Volcán, Panama | Chiriquí Province
Panama is unquestionably one of the most beautiful countries I have visited. It’s the rainy season here — and the fruit of each drop shows in the amazing panorama of colorful flowers accented against lush green trees with bromeliad rain-gauges clinging to their trunks. I am staying at a quaint little hotel nestled beneath the shadow of a dormant volcano named Baru, the highest point in the country. In the surrounding mountains, indigenous peoples work on coffee plantations and farms that produce an abundance of crops in the rich volcanic soil. The view outside my hotel room looks like something out of a Thomas Kinkade canvas. It all seems more than a little surreal. This is Panama, a country blessed with more than its share of natural beauty.
Today, I found an even greater beauty in Panama in the faces of the poor and neglected and those who care for them. This morning, my friends Jerry and Susan and their Pastor introduced me to a man who cares for throw-away kids. These kids are not orphans. They are kids who either escaped or were rescued from abusive homes or ended up on the streets because they were no longer wanted at home. In the course of our conversation, Victor, the director of the home where these kids live, said “I have the kids that nobody wants.” But what impressed me even more about Victor is that he sees the beauty and recognizes the potential in each of these kids, including those with special needs. Victor is a guy who believes in these kids so much that he has labored tirelessly and on a shoestring budget to give them a future and a hope. And, he has done this faithfully for the past thirty years. That is a beautiful thing.
After spending three hours with Victor, we drove from the mountains to David, the capital of Chiriquí Province, to visit a prison for teenage boys and then an orphanage. Once again, I saw the real beauty of Panama in the faces of those who have given their lives to care for troubled boys and vulnerable orphans. At the end of the day we made one more stop at the home of a poor family that has faced more than their share of challenges. The family lived in a hovel made of scrap wood for years. As Angelica became increasing crippled by severe arthritis, her husband began to build her a new home — a palace by comparison at about 500 square-feet. What impressed me most is how he did it. Over the years Angelica’s husband purchased two or three cinder blocks at a time as he could afford them. Little by little their new home started taking shape, each new block a beautiful testimony to this man’s love for his family. In the meantime, their daughter Lourdes had three surgeries to repair her cleft palate. My friends Jerry and Susan are paying for the braces that Lourdes must wear before her final surgery. And they are blessing the family by purchasing the three windows for their new home and adding a toilet that Angelica can access with her wheelchair. That’s a beautiful thing.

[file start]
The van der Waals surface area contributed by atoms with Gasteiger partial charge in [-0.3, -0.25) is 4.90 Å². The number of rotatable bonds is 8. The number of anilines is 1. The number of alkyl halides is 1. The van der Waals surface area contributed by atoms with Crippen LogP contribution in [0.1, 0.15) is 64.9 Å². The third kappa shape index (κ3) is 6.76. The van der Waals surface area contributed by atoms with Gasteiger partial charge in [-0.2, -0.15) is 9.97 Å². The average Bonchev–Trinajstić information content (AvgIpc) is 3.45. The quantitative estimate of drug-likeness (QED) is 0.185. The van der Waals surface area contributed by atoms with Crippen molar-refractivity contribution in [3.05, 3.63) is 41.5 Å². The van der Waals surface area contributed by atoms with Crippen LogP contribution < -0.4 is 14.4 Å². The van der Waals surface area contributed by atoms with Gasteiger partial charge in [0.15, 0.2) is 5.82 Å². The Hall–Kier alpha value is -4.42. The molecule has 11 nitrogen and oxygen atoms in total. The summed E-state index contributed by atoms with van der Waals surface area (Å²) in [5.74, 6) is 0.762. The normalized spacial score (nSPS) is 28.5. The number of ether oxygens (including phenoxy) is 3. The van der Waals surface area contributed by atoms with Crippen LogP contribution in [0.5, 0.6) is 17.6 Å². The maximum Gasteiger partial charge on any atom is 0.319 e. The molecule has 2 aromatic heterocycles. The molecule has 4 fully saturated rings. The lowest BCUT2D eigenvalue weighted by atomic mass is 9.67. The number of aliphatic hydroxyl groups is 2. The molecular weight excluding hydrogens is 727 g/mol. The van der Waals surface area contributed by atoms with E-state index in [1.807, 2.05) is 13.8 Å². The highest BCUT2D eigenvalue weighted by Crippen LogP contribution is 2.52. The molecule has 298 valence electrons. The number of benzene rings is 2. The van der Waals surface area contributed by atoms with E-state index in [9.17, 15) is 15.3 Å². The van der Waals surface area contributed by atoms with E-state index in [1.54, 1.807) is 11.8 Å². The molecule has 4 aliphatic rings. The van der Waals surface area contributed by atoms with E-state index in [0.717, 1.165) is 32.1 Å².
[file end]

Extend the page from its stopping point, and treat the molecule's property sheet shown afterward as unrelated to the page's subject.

So, the beauty of Panama runs much deeper than its flora and fauna and its mountains and meadows. The real beauty of Panama can be seen in its people — especially those who are living out what it means to be a Christ-follower by quietly and selflessly loving and serving others without recognition.